had it been a sermon on the martyrdom, or any twelve-penny touch
--why I would venture something for the honour of the cloth. But
come, let's see the other. 'Right Hereditary righted!' ah,
there's some sense in this! Hum--hum--hum--pages so many, paper
so much, letterpress--Ah! I'll tell you, though, doctor, you
must knock out some of the Latin and Greek; heavy, doctor, damn'd
heavy--(beg your pardon) and if you throw in a few grains more
pepper--I am he that never peached my author--I have published
for Drake, and Charlwood Lawton, and poor Amhurst. [See Note
3.]--Ah, Caleb! Caleb! Well, it was a shame to let poor Caleb
starve, and so many fat rectors and squires among us. I gave him
a dinner once a week; but, Lord love you, what's once a week,
when a man does not know where to go the other six days?--Well,
but I must show the manuscript to little Tom Alibi the solicitor,
who manages all my law affairs--must keep on the windy side--the
mob were very uncivil the last time I mounted in Old Palace Yard
--all Whigs and Roundheads every man of them, Williamites and
Hanover rats.'

The next day Mr. Pembroke again called on the publisher, but
found Tom Alibi's advice had determined him against undertaking
the work. 'Not but what I would go to--(what was I going to
say?) to the Plantations for the church with pleasure--but, dear
doctor, I have a wife and family; but, to show my zeal, I'll
recommend the job to my neighbour Trimmel--he is a bachelor, and
leaving off business, so a voyage in a western barge would not
inconvenience him.' But Mr. Trimmel was also obdurate, and Mr.
Pembroke, fortunately perchance for himself, was compelled to
return to Waverley-Honour with his treatise in vindication of the
real fundamental principles of church and state safely packed in
his saddle-bags.

As the public were thus likely to be deprived of the benefit
arising from his lucubrations by the selfish cowardice of the
trade, Mr. Pembroke resolved to make two copies of these
tremendous manuscripts for the use of his pupil. He felt that he
had been indolent as a tutor, and, besides, his conscience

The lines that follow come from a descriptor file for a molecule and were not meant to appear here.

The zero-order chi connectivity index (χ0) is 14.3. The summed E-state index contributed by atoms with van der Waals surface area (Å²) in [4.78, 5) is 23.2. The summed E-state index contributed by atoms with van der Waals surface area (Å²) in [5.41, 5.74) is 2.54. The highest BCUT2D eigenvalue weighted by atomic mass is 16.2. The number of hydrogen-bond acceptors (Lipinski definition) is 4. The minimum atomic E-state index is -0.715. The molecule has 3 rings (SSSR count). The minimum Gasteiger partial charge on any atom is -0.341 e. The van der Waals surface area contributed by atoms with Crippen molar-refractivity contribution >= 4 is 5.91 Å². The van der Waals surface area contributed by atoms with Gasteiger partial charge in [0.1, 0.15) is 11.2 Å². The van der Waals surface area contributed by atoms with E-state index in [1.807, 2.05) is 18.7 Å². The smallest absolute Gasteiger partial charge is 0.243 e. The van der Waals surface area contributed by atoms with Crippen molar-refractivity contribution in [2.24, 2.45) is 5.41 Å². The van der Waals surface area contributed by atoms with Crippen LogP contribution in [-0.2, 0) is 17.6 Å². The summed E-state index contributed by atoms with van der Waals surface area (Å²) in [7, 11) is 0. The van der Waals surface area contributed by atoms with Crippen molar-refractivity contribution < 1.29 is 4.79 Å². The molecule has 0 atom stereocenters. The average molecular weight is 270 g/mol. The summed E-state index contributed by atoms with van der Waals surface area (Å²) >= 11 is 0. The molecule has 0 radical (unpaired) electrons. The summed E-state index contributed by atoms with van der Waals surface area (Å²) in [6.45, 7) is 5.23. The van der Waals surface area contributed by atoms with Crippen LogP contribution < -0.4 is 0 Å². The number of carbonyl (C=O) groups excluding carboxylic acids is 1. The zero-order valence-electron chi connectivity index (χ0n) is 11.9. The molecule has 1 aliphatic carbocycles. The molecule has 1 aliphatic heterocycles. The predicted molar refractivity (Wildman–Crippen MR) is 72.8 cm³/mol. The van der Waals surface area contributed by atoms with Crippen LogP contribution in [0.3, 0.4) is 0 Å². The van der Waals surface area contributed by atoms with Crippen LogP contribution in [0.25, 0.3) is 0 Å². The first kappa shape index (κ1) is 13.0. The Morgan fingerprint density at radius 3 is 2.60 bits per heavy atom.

checked him for complying with the request of Mr. Richard
Waverley, that he would impress no sentiments upon Edward's mind
inconsistent with the present settlement in church and state.
But now, thought he, I may, without breach of my word, since he
is no longer under my tuition, afford the youth the means of
judging for himself, and have only to dread his reproaches for so
long concealing the light which the perusal will flash upon his
mind. While he thus indulged the reveries of an author and a
politician, his darling proselyte, seeing nothing very inviting
in the title of the tracts, and appalled by the bulk and compact
lines of the manuscript, quietly consigned them to a corner of
his travelling trunk.

Aunt Rachel's farewell was brief and affectionate. She only
cautioned her dear Edward, whom she probably deemed somewhat
susceptible, against the fascination of Scottish beauty. She
allowed that the northern part of the island contained some
ancient families, but they were all Whigs and Presbyterians
except the Highlanders; and respecting them she must needs say,
there could be no great delicacy among the ladies, where the
gentlemen's usual attire was, as she had been assured, to say the
least, very singular, and not at all decorous. She concluded her
farewell with a kind and moving benediction, and gave the young
officer, as a pledge of her regard, a valuable diamond ring
(often worn by the male sex at that time), and a purse of broad
gold pieces, which also were more common Sixty Years since than
they have been of late.



The next morning, amid varied feelings, the chief of which was a
predominant, anxious, and even solemn impression, that he was now
in a great measure abandoned to his own guidance and direction,
Edward Waverley departed from the Hall amid the blessings and
tears of all the old domestics and the inhabitants of the
village, mingled with some sly petitions for sergeantcies and
corporalships, and so forth, on the part of those who professed
that 'they never thoft to ha' seen Jacob, and Giles, and
Jonathan, go off for soldiers, save to attend his honour, as in
duty bound.' Edward, as in duty bound, extricated himself from
the supplicants with the pledge of fewer promises than might have
been expected from a young man so little accustomed to the world.
After a short visit to London, he proceeded on horseback, then
the general mode of travelling, to Edinburgh, and from thence to
Dundee, a seaport on the eastern coast of Angus-shire, where his
regiment was then quartered.

He now entered upon a new world, where, for a time, all was
beautiful because all was new. Colonel Gardiner, the commanding
officer of the regiment, was himself a study for a romantic, and
at the same time an inquisitive, youth. In person he was tall,
handsome, and active, though somewhat advanced in life. In his
early years, he had been what is called, by manner of palliative,
a very gay young man, and strange stories were circulated about
his sudden conversion from doubt, if not infidelity, to a serious
and even enthusiastic turn of mind. It was whispered that a
supernatural communication, of a nature obvious even to the
exterior senses, had produced this wonderful change; and though
some mentioned the proselyte as an enthusiast, none hinted at his
being a hypocrite. This singular and mystical circumstance gave
Colonel Gardiner a peculiar and solemn interest in the eyes of